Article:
The ‘After’ Checklist: your post-wedding to-do list
Unless you’re the type to catch a red eye to your honeymoon destination the evening of your wedding, the morning after you’ll probably wake up in your own bed or in a hotelroom close to where your reception was held. Although you may feel like you’re incapable of doing anything productive due to intense feelings of happiness, you might want to reconsider that late breakfast in favor of some admin stuff. Snooze fest, right? Wrong! Smart choice. There are lots you can deal with when you return, but invest in checking these five points off your list and you’ll enjoy your honeymoon like a pro!
- Bills, bills, bills
Bills might be the last thing on your mind when you wake up the day after your wedding, however taking care of any payables (think vendors, hired car to the airport for honeymoon, tickets, but also your monthlies such as rent) before your honeymoon will prevent stress down the line. Although most parts of the world have decent cell and internet connection, trust us, you don’t want to deal with angry vendors or your landlord. If possible, ask someone in your bridal party to take care of any vendors that need to be paid right after the wedding or soon after. Make sure he or she has enough spare cash in case of unexpected expenses (things do go wrong!). If that’s not possible, take advantage of modern technology and schedule a wire transfer prior to the wedding or spend your ‘morning after’ taking care of the bills. And make sure you have a separate wallet stashed with the essentials, your passport and enough cash for your honeymoon.
- Check travel dates and documents
Unless you are a frequent traveler and have your go-bag always by the door, you might want to take the time to check your travel documents, dates and times. Wedding bliss has the tendency to make us forget that the world goes on even when we’re tying the knot, so check when you are expected to board the plane (or cruise or train or horse and carriage) and make sure you’ve got all the travel documents, visas and cash you need to get there. Don’t worry too much about your suitcases: anything you might have forgotten to pack, you can probably purchase at your destination.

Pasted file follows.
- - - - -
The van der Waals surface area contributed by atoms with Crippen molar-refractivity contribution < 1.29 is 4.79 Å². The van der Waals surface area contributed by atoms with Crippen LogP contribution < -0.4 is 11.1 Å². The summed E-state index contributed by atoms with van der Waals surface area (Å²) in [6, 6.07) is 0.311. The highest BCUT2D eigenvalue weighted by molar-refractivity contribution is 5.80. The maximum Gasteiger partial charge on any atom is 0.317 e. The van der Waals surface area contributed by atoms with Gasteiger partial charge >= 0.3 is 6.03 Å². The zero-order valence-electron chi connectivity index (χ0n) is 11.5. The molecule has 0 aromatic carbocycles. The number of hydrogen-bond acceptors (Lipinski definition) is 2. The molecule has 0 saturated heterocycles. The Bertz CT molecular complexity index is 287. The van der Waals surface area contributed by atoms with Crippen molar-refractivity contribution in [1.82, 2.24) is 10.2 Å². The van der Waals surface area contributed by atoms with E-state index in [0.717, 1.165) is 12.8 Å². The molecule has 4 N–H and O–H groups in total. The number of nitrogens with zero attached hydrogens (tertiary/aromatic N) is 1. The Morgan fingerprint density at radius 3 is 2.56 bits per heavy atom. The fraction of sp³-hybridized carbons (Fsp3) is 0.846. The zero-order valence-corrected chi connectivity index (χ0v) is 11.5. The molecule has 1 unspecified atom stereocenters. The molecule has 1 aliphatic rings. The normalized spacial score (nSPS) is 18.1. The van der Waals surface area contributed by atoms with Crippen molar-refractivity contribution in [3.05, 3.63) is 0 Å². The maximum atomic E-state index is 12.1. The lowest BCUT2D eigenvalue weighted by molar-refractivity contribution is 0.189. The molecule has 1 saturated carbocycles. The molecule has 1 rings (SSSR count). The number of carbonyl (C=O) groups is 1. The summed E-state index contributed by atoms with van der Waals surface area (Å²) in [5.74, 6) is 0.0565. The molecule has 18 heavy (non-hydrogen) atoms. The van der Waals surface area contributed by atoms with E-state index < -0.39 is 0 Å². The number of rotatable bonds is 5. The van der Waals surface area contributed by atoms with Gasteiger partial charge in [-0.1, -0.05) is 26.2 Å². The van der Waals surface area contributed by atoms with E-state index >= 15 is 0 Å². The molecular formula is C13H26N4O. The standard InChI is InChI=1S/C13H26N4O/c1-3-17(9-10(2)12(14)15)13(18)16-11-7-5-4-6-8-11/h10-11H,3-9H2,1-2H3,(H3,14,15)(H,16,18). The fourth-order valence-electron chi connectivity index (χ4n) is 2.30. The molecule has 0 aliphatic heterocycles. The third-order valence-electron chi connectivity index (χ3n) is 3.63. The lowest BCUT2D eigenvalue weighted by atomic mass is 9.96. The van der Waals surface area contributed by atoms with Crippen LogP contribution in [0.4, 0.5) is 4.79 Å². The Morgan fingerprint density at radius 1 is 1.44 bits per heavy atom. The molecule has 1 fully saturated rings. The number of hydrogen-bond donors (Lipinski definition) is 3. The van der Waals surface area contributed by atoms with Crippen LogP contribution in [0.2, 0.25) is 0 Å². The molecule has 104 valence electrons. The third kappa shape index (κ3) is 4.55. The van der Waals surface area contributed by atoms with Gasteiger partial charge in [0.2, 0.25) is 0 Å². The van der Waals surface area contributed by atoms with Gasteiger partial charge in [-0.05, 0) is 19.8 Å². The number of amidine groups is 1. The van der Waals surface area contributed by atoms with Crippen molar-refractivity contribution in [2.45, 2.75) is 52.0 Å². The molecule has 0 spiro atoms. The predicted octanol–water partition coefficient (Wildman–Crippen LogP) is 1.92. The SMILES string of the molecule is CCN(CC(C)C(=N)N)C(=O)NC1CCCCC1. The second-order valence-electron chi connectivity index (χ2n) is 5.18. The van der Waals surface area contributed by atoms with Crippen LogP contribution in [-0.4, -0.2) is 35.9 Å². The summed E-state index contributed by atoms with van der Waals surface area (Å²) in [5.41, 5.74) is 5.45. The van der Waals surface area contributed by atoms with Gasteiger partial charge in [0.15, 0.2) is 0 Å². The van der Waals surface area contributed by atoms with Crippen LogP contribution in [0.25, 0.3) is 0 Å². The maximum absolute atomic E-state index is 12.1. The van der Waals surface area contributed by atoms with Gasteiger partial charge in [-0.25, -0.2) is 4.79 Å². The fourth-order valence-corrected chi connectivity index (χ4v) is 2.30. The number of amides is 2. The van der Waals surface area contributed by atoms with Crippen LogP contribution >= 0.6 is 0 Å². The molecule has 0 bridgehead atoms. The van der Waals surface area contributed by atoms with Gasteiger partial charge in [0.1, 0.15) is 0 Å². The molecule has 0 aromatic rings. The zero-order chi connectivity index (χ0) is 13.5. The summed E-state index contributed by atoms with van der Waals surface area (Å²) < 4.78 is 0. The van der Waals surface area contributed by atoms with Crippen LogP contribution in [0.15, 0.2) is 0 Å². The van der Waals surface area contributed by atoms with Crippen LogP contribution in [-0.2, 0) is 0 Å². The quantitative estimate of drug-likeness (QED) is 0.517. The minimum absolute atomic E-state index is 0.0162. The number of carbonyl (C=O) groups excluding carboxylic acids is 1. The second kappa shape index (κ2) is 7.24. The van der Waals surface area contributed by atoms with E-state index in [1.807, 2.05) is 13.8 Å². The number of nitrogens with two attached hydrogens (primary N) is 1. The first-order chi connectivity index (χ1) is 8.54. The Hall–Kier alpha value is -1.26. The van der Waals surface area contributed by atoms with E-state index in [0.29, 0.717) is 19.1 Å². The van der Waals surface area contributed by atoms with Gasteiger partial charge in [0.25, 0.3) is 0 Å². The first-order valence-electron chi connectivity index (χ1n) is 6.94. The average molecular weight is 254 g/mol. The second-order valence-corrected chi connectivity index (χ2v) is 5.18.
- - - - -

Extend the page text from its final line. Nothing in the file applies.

- Thank your bridal party
Your bridal party consisted of your closest friends and relatives and they will probably forgive you if you jet off to your honeymoon without as much as a text. However, it wouldn’t be too much trouble for you to send a thank you message to those who have slaved away for months to make sure your big day was indeed special. It can be a quick text message, email or phone call. Bonus point: you can update them on your itinerary so at least people know where you’ll be in cases of emergency. Relatives that have traveled far to come to your wedding would probably also appreciate it if you could find the time to have a quick coffee or lunch before you embark on your honeymoon. Other thank you notes can be send when you return from your trip.
- Preserve the essentials
You probably spent a fortune on the wedding gown and suit, so you might want to gather that heap of fine clothing first thing in the morning and drop it off at a reliable cleaner that is specialized in wedding gowns and suits. If you’re going on a longish honeymoon, arrange for someone to pick up the clothes in your absence. You’d be surprised how many people never pick up their wedding clothes at the cleaners. Other items you may want to preserve are your cake (slice and freeze in Ziploc bags. Double bag them if you are storing them for a longer period) and the wedding bouquet. Consult with your florist how best to dry the bouquet and proceed with the recommended steps.
- Pictures, please!
If possible, ask your photographer ahead of time to deliver at least a few pictures of the wedding the day after (or whenever he or she is able) so you can share them with your close friends and relatives. Use these pictures to send along with your thank you messages or, if you’re a social media addict, share them online and thank everyone for coming. Keep in mind though that the wedding photographer takes upwards of a couple of thousand shots (depending of course on the size of the engagement) and he or she might need a few days to sort through them.
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